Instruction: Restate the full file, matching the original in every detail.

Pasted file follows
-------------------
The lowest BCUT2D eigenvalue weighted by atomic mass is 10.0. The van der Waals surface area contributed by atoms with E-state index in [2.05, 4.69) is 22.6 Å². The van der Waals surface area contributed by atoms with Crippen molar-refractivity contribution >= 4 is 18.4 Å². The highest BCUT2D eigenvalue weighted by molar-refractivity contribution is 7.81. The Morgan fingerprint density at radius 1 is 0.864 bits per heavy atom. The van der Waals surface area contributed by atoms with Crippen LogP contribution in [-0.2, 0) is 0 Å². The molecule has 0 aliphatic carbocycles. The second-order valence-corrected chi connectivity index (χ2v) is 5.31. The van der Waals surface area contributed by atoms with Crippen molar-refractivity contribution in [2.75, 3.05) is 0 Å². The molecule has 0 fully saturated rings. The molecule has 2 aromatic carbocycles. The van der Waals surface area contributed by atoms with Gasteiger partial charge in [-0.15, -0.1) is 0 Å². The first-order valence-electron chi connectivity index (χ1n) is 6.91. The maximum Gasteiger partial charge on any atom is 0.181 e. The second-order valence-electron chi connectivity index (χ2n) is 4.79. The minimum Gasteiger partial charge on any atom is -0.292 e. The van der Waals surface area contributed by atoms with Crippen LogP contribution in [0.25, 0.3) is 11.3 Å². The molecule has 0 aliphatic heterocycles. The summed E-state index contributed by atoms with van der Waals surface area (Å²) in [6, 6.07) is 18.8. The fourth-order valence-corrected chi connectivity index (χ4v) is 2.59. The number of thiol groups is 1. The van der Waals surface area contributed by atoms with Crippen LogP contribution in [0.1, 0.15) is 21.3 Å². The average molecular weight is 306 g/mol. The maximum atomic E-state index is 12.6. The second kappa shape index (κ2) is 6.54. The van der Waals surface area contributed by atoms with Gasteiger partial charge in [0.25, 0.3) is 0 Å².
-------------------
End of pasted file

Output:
The lowest BCUT2D eigenvalue weighted by atomic mass is 10.0. The van der Waals surface area contributed by atoms with E-state index in [2.05, 4.69) is 22.6 Å². The van der Waals surface area contributed by atoms with Crippen molar-refractivity contribution >= 4 is 18.4 Å². The highest BCUT2D eigenvalue weighted by molar-refractivity contribution is 7.81. The Morgan fingerprint density at radius 1 is 0.864 bits per heavy atom. The van der Waals surface area contributed by atoms with Crippen LogP contribution in [-0.2, 0) is 0 Å². The molecule has 0 aliphatic carbocycles. The second-order valence-corrected chi connectivity index (χ2v) is 5.31. The van der Waals surface area contributed by atoms with Crippen molar-refractivity contribution in [2.75, 3.05) is 0 Å². The molecule has 0 fully saturated rings. The molecule has 2 aromatic carbocycles. The van der Waals surface area contributed by atoms with Gasteiger partial charge in [-0.15, -0.1) is 0 Å². The first-order valence-electron chi connectivity index (χ1n) is 6.91. The maximum Gasteiger partial charge on any atom is 0.181 e. The second-order valence-electron chi connectivity index (χ2n) is 4.79. The minimum Gasteiger partial charge on any atom is -0.292 e. The van der Waals surface area contributed by atoms with Crippen LogP contribution in [0.25, 0.3) is 11.3 Å². The molecule has 0 aliphatic heterocycles. The summed E-state index contributed by atoms with van der Waals surface area (Å²) in [6, 6.07) is 18.8. The fourth-order valence-corrected chi connectivity index (χ4v) is 2.59. The number of thiol groups is 1. The van der Waals surface area contributed by atoms with Crippen LogP contribution in [0.1, 0.15) is 21.3 Å². The average molecular weight is 306 g/mol. The maximum atomic E-state index is 12.6. The second kappa shape index (κ2) is 6.54. The van der Waals surface area contributed by atoms with Gasteiger partial charge in [0.25, 0.3) is 0 Å².